Ruth: It’s (sponsor’s name – I cannot disclose yet). I have an invitation letter here. Do you want to see it/
Consul: Yes please (cheked the letter and typed something in the monitor).
Consul: So you are a travel blogger? (she kept on typing something)
Ruth: Yes, you can say that.
Consul: Have you been outside the country?
Consul: When did you visit Canada?
Ruth: It was in 2012.
(I am more surprised she’s interested about the Canada trip. Probably she thought I could have crossed the border and visit US. But I did not! Someone actually crossed the border for me! Haha)
Consul: What did you do there?
Ruth: I was sent by my former employer, IBM for business meetings.
Consul: How long have you stayed with IBM?
Ruth: Around 5 years. From 2008 to 2013. I left the company November 2013.
(Thank you IBM for all the wonderful things!)
Consul: Where do you currently live? (while typing)
Ruth: Manila, with my family.
She then kept the passport and my application to her side. She did not return my passport! This is it!
Consul: I am just wondering, do you earn anything from it?
Ruth: Well, I wish they are paying me for this. But I always get asked the same question by my friends, and I always tell them that I don’t earn much from the things that I do, I earn experiences. So I am really excited for this invitation!
Consul: So how do you support yourself?
Ruth: When I left IBM and decided on doing this (and my secret agent job), I have allotted a saving/fund to support myself for two years while doing this. (PS. I have my bank statement to show just in case she asked).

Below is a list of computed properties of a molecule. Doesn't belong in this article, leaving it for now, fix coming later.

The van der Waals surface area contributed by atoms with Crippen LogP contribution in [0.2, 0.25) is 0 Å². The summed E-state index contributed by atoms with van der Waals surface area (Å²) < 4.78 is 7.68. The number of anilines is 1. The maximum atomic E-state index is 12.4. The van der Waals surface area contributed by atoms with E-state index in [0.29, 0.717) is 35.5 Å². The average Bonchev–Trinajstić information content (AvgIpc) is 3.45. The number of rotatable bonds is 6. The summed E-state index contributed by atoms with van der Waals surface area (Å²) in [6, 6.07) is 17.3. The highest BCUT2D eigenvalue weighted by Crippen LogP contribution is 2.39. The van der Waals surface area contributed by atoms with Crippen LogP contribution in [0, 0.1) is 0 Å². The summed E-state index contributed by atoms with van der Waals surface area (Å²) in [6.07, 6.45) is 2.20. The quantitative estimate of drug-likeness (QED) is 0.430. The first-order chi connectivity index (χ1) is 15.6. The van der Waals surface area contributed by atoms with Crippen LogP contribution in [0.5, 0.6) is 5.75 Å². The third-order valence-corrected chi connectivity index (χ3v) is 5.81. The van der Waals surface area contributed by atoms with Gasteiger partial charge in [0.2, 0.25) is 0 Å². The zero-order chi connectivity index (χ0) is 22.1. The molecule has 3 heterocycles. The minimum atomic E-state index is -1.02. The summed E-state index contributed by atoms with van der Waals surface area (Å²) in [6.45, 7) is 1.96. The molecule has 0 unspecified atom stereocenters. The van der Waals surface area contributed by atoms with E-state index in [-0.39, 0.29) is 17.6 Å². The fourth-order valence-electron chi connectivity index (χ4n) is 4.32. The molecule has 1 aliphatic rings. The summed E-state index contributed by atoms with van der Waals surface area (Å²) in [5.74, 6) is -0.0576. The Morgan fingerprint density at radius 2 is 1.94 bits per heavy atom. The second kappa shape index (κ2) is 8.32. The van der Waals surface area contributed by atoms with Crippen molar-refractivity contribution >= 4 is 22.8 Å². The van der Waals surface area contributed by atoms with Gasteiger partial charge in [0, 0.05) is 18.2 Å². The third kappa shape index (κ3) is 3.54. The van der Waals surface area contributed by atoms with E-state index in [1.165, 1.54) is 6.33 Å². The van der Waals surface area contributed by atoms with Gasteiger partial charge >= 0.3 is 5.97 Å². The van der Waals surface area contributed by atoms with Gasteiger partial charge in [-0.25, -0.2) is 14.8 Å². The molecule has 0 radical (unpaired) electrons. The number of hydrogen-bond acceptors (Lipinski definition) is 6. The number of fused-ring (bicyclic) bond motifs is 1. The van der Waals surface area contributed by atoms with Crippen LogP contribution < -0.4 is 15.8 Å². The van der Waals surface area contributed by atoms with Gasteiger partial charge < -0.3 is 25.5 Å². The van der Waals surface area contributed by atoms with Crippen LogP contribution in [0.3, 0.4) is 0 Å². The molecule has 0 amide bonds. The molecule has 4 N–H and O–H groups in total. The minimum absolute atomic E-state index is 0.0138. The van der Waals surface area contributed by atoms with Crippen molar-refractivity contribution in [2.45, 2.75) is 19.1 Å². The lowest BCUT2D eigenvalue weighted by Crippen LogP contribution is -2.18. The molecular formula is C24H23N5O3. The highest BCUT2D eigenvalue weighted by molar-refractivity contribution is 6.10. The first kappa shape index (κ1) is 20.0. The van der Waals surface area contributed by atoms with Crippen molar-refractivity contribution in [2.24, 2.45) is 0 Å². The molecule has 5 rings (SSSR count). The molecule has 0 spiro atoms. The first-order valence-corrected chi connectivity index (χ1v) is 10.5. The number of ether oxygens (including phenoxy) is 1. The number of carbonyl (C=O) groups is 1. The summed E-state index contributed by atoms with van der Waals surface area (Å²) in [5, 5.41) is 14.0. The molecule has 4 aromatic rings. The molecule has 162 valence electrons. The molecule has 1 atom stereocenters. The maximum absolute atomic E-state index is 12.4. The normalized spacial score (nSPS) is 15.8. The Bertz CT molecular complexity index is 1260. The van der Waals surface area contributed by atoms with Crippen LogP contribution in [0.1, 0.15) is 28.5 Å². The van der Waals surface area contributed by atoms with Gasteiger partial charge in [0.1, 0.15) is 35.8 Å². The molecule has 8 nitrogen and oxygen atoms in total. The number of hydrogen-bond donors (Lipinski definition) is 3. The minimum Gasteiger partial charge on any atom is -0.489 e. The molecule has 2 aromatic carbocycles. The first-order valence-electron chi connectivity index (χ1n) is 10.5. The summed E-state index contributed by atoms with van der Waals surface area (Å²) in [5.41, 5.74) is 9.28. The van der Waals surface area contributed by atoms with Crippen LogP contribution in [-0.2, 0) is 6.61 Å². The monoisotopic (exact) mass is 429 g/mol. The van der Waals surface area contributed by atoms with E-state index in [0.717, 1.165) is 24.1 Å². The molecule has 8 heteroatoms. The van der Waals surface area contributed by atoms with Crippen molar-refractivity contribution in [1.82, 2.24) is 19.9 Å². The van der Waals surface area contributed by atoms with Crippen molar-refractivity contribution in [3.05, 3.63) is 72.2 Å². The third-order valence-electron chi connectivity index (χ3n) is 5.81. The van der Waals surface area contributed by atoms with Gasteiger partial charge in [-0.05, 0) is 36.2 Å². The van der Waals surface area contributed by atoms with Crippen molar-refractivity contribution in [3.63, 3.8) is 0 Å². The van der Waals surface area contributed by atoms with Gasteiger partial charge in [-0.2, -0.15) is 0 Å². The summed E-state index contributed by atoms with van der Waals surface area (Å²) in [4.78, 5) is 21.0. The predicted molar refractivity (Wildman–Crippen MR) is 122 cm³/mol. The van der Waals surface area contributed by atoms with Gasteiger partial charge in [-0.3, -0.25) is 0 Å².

Consul: We are giving you a visa because of strong travel history, but you have to come back after the trip alright?
Ruth: Oh wow, thank you! Of course, I still have planned trips in the coming months.
Consul: We will send you the visa in a week.
Ruth: Awesome! So am I good to go?
Consul: Yes, you are! Have a great day!
Ruth: You too! Thank you!
When I turned around, I switched the happy face back to poker face. I didn’t want to look too excited. I want to tell the next applicant:
You have to thank me. I put the Consul on a good mood! Haha
So what exactly happened during the interview?
To tell you honestly, I was worried I would be denied in the on-set of interview. But during the course of interview, I made sure that I defended my case and established my ties in the Philippines. First, my family ties (I mentioned that it was good to be able to spend more time with family), financial ties (I mentioned I have fund to support myself) and economic ties (which is very weak in my case). But my previous travels did help in testifying that – I would not work in another country and I will be back here in the Philippines. She did not check my old passports and visas. My current passport only has UK immigration stamp on it (my UK visa was even in the old passport). I think it helps that the interview is more conversational and relaxed. I did not sound desperate or hostile (answering one liners). If you are given a chance to speak, share and make it sound like a conversation – not an interview (and always say the truth). But don’t forget to fake the confidence!